Fifth Third regularly reviews its litigation reserves for adequacy considering its litigation risks and probability of incurring losses related to litigation. However, Fifth Third cannot be certain that its current litigation reserves will be adequate over time to cover its losses in litigation due to higher than anticipated settlement costs, prolonged litigation, adverse judgments, or other factors that are largely outside of Fifth Third’s control. If Fifth Third’s litigation reserves are not adequate, Fifth Third’s business, financial condition, including its liquidity and capital, and results of operations could be materially adversely affected. Additionally, in the future, Fifth Third may increase its litigation reserves, which could have a material adverse effect on its capital and results of operations.

Changes in accounting standards could impact Fifth Third’s reported earnings and financial condition.

The accounting standard setters, including FASB, U.S. Securities and Exchange Commission (SEC) and other regulatory bodies, periodically change the financial accounting and reporting standards that govern the preparation of Fifth Third’s consolidated financial statements. These changes can be hard to predict and can materially impact how Fifth Third records and reports its financial condition and results of operations. In some cases, Fifth Third could be required to apply a new or revised standard retroactively, which would result in the recasting of Fifth Third’s prior period financial statements.

Future acquisitions may dilute current shareholders’ ownership of Fifth Third and may cause Fifth Third to become more susceptible to adverse economic events.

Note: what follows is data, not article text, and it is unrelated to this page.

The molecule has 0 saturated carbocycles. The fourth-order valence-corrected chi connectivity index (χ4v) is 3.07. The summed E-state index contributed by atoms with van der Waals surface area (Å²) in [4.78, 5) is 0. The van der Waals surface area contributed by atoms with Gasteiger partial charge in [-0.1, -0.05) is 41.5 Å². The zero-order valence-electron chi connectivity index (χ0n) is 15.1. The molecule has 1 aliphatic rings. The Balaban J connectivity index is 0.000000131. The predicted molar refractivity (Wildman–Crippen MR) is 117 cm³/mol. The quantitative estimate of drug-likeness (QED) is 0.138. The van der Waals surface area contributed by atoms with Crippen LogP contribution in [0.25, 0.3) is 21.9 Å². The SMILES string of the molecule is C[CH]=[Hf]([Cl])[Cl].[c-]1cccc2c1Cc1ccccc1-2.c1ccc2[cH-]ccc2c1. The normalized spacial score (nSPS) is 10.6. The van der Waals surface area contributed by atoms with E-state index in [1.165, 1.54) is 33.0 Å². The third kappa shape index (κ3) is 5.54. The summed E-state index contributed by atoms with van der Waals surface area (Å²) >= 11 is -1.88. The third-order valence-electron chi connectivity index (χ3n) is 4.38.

Future business acquisitions could be material to Fifth Third and it may issue additional shares of stock to pay for those acquisitions, which would dilute current shareholders’ ownership interests. Acquisitions also could require Fifth Third to use substantial cash or other liquid assets or to incur debt. In those events, Fifth Third could become more susceptible to economic downturns and competitive pressures.

Difficulties in combining the operations of acquired entities with Fifth Third’s own operations may prevent Fifth Third from achieving the expected benefits from its acquisitions.

Inherent uncertainties exist when integrating the operations of an acquired entity. Fifth Third may not be able to fully achieve its strategic objectives and planned operating efficiencies in an acquisition. In addition, the markets and industries in which Fifth Third and its potential acquisition targets operate are highly competitive. Fifth Third may lose customers or the customers of acquired entities as a result of an acquisition. Future acquisition and integration activities may require Fifth Third to devote substantial time and resources and as a result Fifth Third may not be able to pursue other business opportunities.